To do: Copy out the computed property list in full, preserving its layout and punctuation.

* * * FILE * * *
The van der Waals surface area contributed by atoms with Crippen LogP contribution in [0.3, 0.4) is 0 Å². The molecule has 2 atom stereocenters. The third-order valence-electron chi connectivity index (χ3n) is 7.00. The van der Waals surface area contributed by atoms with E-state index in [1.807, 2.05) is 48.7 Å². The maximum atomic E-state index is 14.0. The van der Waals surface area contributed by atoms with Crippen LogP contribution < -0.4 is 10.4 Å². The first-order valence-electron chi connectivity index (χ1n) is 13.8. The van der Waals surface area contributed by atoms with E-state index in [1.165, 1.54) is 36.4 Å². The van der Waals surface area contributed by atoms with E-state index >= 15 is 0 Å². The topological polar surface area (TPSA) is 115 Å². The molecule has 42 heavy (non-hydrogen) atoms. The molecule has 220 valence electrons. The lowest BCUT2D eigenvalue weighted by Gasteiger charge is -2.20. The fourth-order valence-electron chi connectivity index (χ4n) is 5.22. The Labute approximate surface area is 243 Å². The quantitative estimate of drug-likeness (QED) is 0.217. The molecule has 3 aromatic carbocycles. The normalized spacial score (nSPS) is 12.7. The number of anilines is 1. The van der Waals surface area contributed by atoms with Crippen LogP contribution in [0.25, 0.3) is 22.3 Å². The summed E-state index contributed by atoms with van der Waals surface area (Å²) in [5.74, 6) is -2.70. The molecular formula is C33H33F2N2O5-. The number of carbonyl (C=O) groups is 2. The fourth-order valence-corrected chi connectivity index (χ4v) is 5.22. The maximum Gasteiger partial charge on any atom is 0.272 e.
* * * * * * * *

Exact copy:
The van der Waals surface area contributed by atoms with Crippen LogP contribution in [0.3, 0.4) is 0 Å². The molecule has 2 atom stereocenters. The third-order valence-electron chi connectivity index (χ3n) is 7.00. The van der Waals surface area contributed by atoms with E-state index in [1.807, 2.05) is 48.7 Å². The maximum atomic E-state index is 14.0. The van der Waals surface area contributed by atoms with Crippen LogP contribution < -0.4 is 10.4 Å². The first-order valence-electron chi connectivity index (χ1n) is 13.8. The van der Waals surface area contributed by atoms with E-state index in [1.165, 1.54) is 36.4 Å². The van der Waals surface area contributed by atoms with E-state index >= 15 is 0 Å². The topological polar surface area (TPSA) is 115 Å². The molecule has 42 heavy (non-hydrogen) atoms. The molecule has 220 valence electrons. The lowest BCUT2D eigenvalue weighted by Gasteiger charge is -2.20. The fourth-order valence-electron chi connectivity index (χ4n) is 5.22. The Labute approximate surface area is 243 Å². The quantitative estimate of drug-likeness (QED) is 0.217. The molecule has 3 aromatic carbocycles. The normalized spacial score (nSPS) is 12.7. The number of anilines is 1. The van der Waals surface area contributed by atoms with Crippen LogP contribution in [0.25, 0.3) is 22.3 Å². The summed E-state index contributed by atoms with van der Waals surface area (Å²) in [5.74, 6) is -2.70. The molecular formula is C33H33F2N2O5-. The number of carbonyl (C=O) groups is 2. The fourth-order valence-corrected chi connectivity index (χ4v) is 5.22. The maximum Gasteiger partial charge on any atom is 0.272 e.